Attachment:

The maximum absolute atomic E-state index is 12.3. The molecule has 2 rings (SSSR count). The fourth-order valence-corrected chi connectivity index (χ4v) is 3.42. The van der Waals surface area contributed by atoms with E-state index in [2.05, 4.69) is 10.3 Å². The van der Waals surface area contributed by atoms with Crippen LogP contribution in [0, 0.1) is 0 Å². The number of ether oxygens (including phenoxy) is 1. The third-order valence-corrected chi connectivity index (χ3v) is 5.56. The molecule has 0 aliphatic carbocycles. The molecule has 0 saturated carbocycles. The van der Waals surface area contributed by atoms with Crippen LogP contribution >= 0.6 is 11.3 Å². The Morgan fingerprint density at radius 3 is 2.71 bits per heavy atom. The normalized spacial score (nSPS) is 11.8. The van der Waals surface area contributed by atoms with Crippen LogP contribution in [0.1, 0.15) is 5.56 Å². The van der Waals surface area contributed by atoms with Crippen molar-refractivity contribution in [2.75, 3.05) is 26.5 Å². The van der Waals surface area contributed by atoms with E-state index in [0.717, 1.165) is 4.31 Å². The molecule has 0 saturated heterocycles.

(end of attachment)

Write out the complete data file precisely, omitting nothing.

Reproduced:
The maximum absolute atomic E-state index is 12.3. The molecule has 2 rings (SSSR count). The fourth-order valence-corrected chi connectivity index (χ4v) is 3.42. The van der Waals surface area contributed by atoms with E-state index in [2.05, 4.69) is 10.3 Å². The van der Waals surface area contributed by atoms with Crippen LogP contribution in [0, 0.1) is 0 Å². The number of ether oxygens (including phenoxy) is 1. The third-order valence-corrected chi connectivity index (χ3v) is 5.56. The molecule has 0 aliphatic carbocycles. The molecule has 0 saturated carbocycles. The van der Waals surface area contributed by atoms with Crippen LogP contribution >= 0.6 is 11.3 Å². The Morgan fingerprint density at radius 3 is 2.71 bits per heavy atom. The normalized spacial score (nSPS) is 11.8. The van der Waals surface area contributed by atoms with Crippen LogP contribution in [0.1, 0.15) is 5.56 Å². The van der Waals surface area contributed by atoms with Crippen molar-refractivity contribution in [2.75, 3.05) is 26.5 Å². The van der Waals surface area contributed by atoms with E-state index in [0.717, 1.165) is 4.31 Å². The molecule has 0 saturated heterocycles.